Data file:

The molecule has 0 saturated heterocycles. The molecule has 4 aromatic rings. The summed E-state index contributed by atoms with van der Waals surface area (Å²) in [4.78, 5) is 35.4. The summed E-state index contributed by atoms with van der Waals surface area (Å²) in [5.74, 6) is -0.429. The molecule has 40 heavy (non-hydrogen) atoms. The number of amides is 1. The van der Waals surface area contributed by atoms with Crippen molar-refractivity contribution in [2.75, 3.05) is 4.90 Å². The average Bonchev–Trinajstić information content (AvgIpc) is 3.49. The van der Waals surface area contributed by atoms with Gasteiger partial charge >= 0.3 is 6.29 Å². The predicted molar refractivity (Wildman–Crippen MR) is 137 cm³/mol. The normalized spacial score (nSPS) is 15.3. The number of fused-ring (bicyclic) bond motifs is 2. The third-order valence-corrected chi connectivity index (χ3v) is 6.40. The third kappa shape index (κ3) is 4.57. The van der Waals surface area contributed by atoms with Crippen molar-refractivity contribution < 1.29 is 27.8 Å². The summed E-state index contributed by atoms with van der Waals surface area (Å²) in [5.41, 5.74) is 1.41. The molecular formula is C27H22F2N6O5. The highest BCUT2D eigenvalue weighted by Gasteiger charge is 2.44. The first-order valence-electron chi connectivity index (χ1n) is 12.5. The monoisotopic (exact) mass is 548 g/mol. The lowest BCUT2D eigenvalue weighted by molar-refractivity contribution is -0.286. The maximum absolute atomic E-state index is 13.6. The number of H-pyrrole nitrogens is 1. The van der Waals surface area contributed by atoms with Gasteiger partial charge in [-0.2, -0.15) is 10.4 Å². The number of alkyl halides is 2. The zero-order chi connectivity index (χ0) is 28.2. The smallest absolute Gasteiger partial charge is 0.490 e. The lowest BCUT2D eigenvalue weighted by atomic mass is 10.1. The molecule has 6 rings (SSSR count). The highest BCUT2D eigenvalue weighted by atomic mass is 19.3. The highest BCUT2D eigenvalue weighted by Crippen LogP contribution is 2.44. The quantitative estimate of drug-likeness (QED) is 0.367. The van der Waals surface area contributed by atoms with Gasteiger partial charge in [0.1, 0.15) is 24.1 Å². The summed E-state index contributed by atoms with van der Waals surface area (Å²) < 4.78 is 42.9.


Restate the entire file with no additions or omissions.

The molecule has 0 saturated heterocycles. The molecule has 4 aromatic rings. The summed E-state index contributed by atoms with van der Waals surface area (Å²) in [4.78, 5) is 35.4. The summed E-state index contributed by atoms with van der Waals surface area (Å²) in [5.74, 6) is -0.429. The molecule has 40 heavy (non-hydrogen) atoms. The number of amides is 1. The van der Waals surface area contributed by atoms with Crippen molar-refractivity contribution in [2.75, 3.05) is 4.90 Å². The average Bonchev–Trinajstić information content (AvgIpc) is 3.49. The van der Waals surface area contributed by atoms with Gasteiger partial charge >= 0.3 is 6.29 Å². The predicted molar refractivity (Wildman–Crippen MR) is 137 cm³/mol. The normalized spacial score (nSPS) is 15.3. The number of fused-ring (bicyclic) bond motifs is 2. The third-order valence-corrected chi connectivity index (χ3v) is 6.40. The third kappa shape index (κ3) is 4.57. The van der Waals surface area contributed by atoms with Crippen molar-refractivity contribution < 1.29 is 27.8 Å². The summed E-state index contributed by atoms with van der Waals surface area (Å²) in [5.41, 5.74) is 1.41. The molecular formula is C27H22F2N6O5. The highest BCUT2D eigenvalue weighted by Gasteiger charge is 2.44. The first-order valence-electron chi connectivity index (χ1n) is 12.5. The monoisotopic (exact) mass is 548 g/mol. The lowest BCUT2D eigenvalue weighted by molar-refractivity contribution is -0.286. The maximum absolute atomic E-state index is 13.6. The number of H-pyrrole nitrogens is 1. The van der Waals surface area contributed by atoms with Gasteiger partial charge in [-0.2, -0.15) is 10.4 Å². The number of alkyl halides is 2. The zero-order chi connectivity index (χ0) is 28.2. The smallest absolute Gasteiger partial charge is 0.490 e. The lowest BCUT2D eigenvalue weighted by atomic mass is 10.1. The molecule has 6 rings (SSSR count). The highest BCUT2D eigenvalue weighted by atomic mass is 19.3. The highest BCUT2D eigenvalue weighted by Crippen LogP contribution is 2.44. The quantitative estimate of drug-likeness (QED) is 0.367. The van der Waals surface area contributed by atoms with Gasteiger partial charge in [0.1, 0.15) is 24.1 Å². The summed E-state index contributed by atoms with van der Waals surface area (Å²) < 4.78 is 42.9.